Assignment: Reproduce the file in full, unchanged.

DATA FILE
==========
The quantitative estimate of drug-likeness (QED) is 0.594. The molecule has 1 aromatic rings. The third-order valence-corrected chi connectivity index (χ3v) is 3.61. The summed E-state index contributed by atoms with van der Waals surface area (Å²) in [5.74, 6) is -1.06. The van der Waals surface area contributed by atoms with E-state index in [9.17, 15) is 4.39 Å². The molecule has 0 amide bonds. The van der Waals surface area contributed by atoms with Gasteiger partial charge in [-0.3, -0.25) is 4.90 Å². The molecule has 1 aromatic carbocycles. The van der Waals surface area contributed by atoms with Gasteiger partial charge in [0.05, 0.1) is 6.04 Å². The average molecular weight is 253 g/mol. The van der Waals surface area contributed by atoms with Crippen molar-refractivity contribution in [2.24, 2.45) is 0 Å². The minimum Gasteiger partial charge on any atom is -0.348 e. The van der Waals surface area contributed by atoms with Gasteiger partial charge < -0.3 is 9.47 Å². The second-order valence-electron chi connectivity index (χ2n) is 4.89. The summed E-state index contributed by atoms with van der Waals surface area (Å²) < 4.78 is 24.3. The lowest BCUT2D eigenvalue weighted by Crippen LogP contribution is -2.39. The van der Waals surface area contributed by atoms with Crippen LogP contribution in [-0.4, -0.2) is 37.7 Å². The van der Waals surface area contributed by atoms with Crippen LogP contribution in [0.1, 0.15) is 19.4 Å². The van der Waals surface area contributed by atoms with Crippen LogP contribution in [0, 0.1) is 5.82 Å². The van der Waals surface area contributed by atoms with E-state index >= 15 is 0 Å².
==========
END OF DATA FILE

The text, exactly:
The quantitative estimate of drug-likeness (QED) is 0.594. The molecule has 1 aromatic rings. The third-order valence-corrected chi connectivity index (χ3v) is 3.61. The summed E-state index contributed by atoms with van der Waals surface area (Å²) in [5.74, 6) is -1.06. The van der Waals surface area contributed by atoms with E-state index in [9.17, 15) is 4.39 Å². The molecule has 0 amide bonds. The van der Waals surface area contributed by atoms with Gasteiger partial charge in [-0.3, -0.25) is 4.90 Å². The molecule has 1 aromatic carbocycles. The van der Waals surface area contributed by atoms with Gasteiger partial charge in [0.05, 0.1) is 6.04 Å². The average molecular weight is 253 g/mol. The van der Waals surface area contributed by atoms with Crippen molar-refractivity contribution in [2.24, 2.45) is 0 Å². The minimum Gasteiger partial charge on any atom is -0.348 e. The van der Waals surface area contributed by atoms with Gasteiger partial charge < -0.3 is 9.47 Å². The second-order valence-electron chi connectivity index (χ2n) is 4.89. The summed E-state index contributed by atoms with van der Waals surface area (Å²) < 4.78 is 24.3. The lowest BCUT2D eigenvalue weighted by Crippen LogP contribution is -2.39. The van der Waals surface area contributed by atoms with Crippen LogP contribution in [-0.4, -0.2) is 37.7 Å². The van der Waals surface area contributed by atoms with Crippen LogP contribution in [0.1, 0.15) is 19.4 Å². The van der Waals surface area contributed by atoms with Crippen LogP contribution in [0, 0.1) is 5.82 Å². The van der Waals surface area contributed by atoms with E-state index >= 15 is 0 Å².